THE next day was the divorce. M. de Fontenay hurried away towards the Pyrenees and disappeared from France and from the life and concerns of the woman who had been his wife.Pauline went out a great deal, more as a duty than a pleasure. What she really cared for most were the interviews with her mother twice a week, and the time she snatched to be with her sisters when she could.
Félicité and her mother took refuge in an apartment lent them by a friend in a Carmelite convent in the rue Cassette, where they received the visits of different friends in the parloir. Amongst the most assiduous was the Baron d’Andlau, a friend of the late M. de Saint-Aubin, a man of sixty, very rich and of a distinguished family. He wished to marry Félicité, who refused him, but so great were the advantages of such an alliance that her mother desired her to reconsider the matter. As she still declined, he turned his attentions to her mother, and married her at the end of a year and a half.It was a time never to be forgotten by Pauline; through all the troubled, stormy years of her after life, the peaceful, holy recollections of that solemn intercourse remained deeply impressed upon her.
Tavannes drew back, and just then, seeing Prince Maurice de Montbarrey, Colonel of the Cent-Suisses of his guard, the Comte de Provence sent him to tell the man to go. Saint-Maurice obeyed, without knowing who the man was, and the Comte de Provence saw him turn pale and cast a terrible look at Saint-Maurice. He retired in silence, and not many years afterwards Saint-Maurice fell under his hand.
For her name also was Catherine.Marat,
No lad ever started in life with more brilliant prospects than the Marquis. At fifteen he already possessed the large estate of Genlis, free from debt or mortgage, that of Sillery was settled upon him, and he was already a colonel, owing to the influence of M. de Puisieux, his guardian, and a great favourite of Louis XV.There were a thousand prisoners in the Luxembourg alone, and strange romances, thrilling escapes, fearful tragedies, and touching stories could indeed be told of what passed within the walls of those gloomy prisons.
She had now only her niece, Henriette, with her, and they set out again upon their travels. M. de Valence, after serving the revolutionists, had been proscribed by them, and was living in exile at Utrecht. There, accordingly, they joined him, and set up a joint ménage, first there, afterwards at Altona and at Hamburg.He was one of the earliest to emigrate, and at Coblentz he met his old love, Mme. de Harvelay, now a rich widow and willing to marry him. He spent her fortune, and later on tried to get employment under Napoleon, who would have nothing to do with him, and he died in comparative obscurity.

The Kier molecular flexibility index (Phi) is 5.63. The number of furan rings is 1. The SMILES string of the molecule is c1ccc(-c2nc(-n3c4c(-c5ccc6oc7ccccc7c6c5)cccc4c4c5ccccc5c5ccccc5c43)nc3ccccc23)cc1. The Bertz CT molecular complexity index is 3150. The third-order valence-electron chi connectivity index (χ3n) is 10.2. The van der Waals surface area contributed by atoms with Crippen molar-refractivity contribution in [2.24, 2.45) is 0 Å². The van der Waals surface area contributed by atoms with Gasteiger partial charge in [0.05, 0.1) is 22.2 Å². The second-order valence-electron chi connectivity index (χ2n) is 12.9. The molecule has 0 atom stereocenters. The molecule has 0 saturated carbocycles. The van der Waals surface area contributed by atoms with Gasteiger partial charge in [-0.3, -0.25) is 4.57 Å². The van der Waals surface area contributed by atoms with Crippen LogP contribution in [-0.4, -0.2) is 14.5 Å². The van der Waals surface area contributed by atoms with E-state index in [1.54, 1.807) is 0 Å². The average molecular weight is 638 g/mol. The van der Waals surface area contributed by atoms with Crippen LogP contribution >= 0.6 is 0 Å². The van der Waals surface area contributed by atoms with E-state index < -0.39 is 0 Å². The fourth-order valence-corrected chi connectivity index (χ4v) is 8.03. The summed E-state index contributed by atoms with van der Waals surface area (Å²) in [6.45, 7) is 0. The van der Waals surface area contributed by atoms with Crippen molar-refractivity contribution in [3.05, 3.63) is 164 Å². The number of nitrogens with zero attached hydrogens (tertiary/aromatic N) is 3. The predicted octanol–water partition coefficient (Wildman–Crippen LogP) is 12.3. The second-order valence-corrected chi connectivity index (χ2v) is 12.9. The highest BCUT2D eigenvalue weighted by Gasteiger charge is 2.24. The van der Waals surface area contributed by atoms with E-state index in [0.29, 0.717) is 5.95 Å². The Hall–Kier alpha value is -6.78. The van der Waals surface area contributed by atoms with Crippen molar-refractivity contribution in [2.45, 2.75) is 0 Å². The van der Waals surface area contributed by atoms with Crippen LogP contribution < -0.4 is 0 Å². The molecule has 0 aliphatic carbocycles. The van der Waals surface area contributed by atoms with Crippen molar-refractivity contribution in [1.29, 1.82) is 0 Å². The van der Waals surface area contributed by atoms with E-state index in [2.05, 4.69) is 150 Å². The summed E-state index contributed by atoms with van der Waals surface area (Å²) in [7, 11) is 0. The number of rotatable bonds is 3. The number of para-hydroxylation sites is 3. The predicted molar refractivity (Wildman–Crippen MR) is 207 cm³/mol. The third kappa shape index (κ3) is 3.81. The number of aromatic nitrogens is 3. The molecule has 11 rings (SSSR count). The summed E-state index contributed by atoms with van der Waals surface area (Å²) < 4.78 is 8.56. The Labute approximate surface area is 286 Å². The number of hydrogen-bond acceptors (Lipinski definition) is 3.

The story of her exile is indeed a contrast to that of Mme. Le Brun, who, with none of her advantages of rank and fortune, nothing but her own genius, stainless character, and charming personality, was welcomed, fêted, and loved in nearly every court in Europe, whose exile was one long triumphant progress, and who found friends and a home wherever she went.When she was better she and M. de Montagu took a small furnished apartment and dined at Mme. Le Rebours’, paying pension of 100 francs a month for themselves, the child and nurse. M. de Beaune went to live at a pension set up by the Comtesse de Villeroy, where for a very moderate price he had good food, a good room, and the society of a salon in Paris. He grumbled no more, and they were all much more comfortable than in England.
“I understand.”CHAPTER V
One cannot help feeling intense satisfaction in reflecting that most of those who did all this mischief, at any rate, suffered for it, when the danger, ruin, and death they had prepared for others came upon themselves. One of the most abominable of the revolutionists, who had fallen under the displeasure of his friends and been condemned by them to be guillotined with his young son, begged to be allowed to embrace him on the scaffold; but the boy sullenly refused, saying, “No; it is you who have brought me to this.”“It seems that égalité is tired of the fish of Marseilles that Milon appreciated so much. He wants to come to Paris.”详情
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